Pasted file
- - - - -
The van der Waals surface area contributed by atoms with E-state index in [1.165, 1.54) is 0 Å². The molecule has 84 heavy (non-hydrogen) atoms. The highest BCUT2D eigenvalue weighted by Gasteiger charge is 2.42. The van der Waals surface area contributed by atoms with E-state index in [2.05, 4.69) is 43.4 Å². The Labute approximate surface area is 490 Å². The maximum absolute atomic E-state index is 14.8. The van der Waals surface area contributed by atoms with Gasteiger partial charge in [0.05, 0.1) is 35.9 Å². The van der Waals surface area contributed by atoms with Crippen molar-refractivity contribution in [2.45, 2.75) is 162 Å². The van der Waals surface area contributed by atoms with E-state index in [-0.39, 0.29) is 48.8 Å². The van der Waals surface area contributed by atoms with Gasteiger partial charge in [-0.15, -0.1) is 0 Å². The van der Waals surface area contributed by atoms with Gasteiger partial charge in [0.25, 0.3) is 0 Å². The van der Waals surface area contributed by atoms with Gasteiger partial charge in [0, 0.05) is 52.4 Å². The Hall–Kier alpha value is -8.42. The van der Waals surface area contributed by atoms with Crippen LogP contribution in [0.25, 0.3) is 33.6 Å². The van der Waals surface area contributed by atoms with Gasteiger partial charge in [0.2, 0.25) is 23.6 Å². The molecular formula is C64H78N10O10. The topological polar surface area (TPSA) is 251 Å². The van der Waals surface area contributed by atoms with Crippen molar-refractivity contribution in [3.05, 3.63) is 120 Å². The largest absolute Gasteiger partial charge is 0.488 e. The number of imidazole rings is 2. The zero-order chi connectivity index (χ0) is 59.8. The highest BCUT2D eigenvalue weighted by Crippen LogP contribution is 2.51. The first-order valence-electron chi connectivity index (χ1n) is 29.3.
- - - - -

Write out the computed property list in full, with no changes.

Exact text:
The van der Waals surface area contributed by atoms with E-state index in [1.165, 1.54) is 0 Å². The molecule has 84 heavy (non-hydrogen) atoms. The highest BCUT2D eigenvalue weighted by Gasteiger charge is 2.42. The van der Waals surface area contributed by atoms with E-state index in [2.05, 4.69) is 43.4 Å². The Labute approximate surface area is 490 Å². The maximum absolute atomic E-state index is 14.8. The van der Waals surface area contributed by atoms with Gasteiger partial charge in [0.05, 0.1) is 35.9 Å². The van der Waals surface area contributed by atoms with Crippen molar-refractivity contribution in [2.45, 2.75) is 162 Å². The van der Waals surface area contributed by atoms with E-state index in [-0.39, 0.29) is 48.8 Å². The van der Waals surface area contributed by atoms with Gasteiger partial charge in [-0.15, -0.1) is 0 Å². The van der Waals surface area contributed by atoms with Gasteiger partial charge in [0.25, 0.3) is 0 Å². The van der Waals surface area contributed by atoms with Gasteiger partial charge in [0, 0.05) is 52.4 Å². The Hall–Kier alpha value is -8.42. The van der Waals surface area contributed by atoms with Crippen LogP contribution in [0.25, 0.3) is 33.6 Å². The van der Waals surface area contributed by atoms with Gasteiger partial charge in [0.2, 0.25) is 23.6 Å². The molecular formula is C64H78N10O10. The topological polar surface area (TPSA) is 251 Å². The van der Waals surface area contributed by atoms with Crippen molar-refractivity contribution in [3.05, 3.63) is 120 Å². The largest absolute Gasteiger partial charge is 0.488 e. The number of imidazole rings is 2. The zero-order chi connectivity index (χ0) is 59.8. The highest BCUT2D eigenvalue weighted by Crippen LogP contribution is 2.51. The first-order valence-electron chi connectivity index (χ1n) is 29.3.